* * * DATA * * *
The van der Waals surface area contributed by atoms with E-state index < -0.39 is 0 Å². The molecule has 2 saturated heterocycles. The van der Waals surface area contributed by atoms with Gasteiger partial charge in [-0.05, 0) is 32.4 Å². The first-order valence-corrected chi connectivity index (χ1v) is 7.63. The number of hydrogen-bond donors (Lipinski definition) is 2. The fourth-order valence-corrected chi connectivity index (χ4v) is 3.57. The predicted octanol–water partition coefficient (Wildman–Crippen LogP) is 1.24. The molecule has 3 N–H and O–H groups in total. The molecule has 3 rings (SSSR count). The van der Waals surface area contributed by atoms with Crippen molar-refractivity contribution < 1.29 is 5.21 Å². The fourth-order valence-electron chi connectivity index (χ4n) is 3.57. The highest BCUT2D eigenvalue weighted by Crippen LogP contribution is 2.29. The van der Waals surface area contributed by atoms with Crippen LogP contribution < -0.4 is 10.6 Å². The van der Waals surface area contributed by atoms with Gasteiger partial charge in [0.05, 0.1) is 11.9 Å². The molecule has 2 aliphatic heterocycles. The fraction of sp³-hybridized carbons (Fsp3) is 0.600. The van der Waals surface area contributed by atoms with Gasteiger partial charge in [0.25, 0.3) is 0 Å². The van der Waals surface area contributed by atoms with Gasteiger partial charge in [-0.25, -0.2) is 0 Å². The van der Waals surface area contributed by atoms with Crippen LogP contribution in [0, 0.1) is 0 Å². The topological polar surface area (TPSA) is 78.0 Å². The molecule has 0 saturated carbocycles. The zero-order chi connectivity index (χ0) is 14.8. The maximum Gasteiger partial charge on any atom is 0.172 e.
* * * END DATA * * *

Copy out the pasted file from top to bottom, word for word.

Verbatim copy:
The van der Waals surface area contributed by atoms with E-state index < -0.39 is 0 Å². The molecule has 2 saturated heterocycles. The van der Waals surface area contributed by atoms with Gasteiger partial charge in [-0.05, 0) is 32.4 Å². The first-order valence-corrected chi connectivity index (χ1v) is 7.63. The number of hydrogen-bond donors (Lipinski definition) is 2. The fourth-order valence-corrected chi connectivity index (χ4v) is 3.57. The predicted octanol–water partition coefficient (Wildman–Crippen LogP) is 1.24. The molecule has 3 N–H and O–H groups in total. The molecule has 3 rings (SSSR count). The van der Waals surface area contributed by atoms with Crippen molar-refractivity contribution < 1.29 is 5.21 Å². The fourth-order valence-electron chi connectivity index (χ4n) is 3.57. The highest BCUT2D eigenvalue weighted by Crippen LogP contribution is 2.29. The van der Waals surface area contributed by atoms with Crippen LogP contribution < -0.4 is 10.6 Å². The van der Waals surface area contributed by atoms with Gasteiger partial charge in [0.05, 0.1) is 11.9 Å². The molecule has 2 aliphatic heterocycles. The fraction of sp³-hybridized carbons (Fsp3) is 0.600. The van der Waals surface area contributed by atoms with Gasteiger partial charge in [0.25, 0.3) is 0 Å². The van der Waals surface area contributed by atoms with Gasteiger partial charge in [-0.25, -0.2) is 0 Å². The van der Waals surface area contributed by atoms with Crippen LogP contribution in [0, 0.1) is 0 Å². The topological polar surface area (TPSA) is 78.0 Å². The molecule has 0 saturated carbocycles. The zero-order chi connectivity index (χ0) is 14.8. The maximum Gasteiger partial charge on any atom is 0.172 e.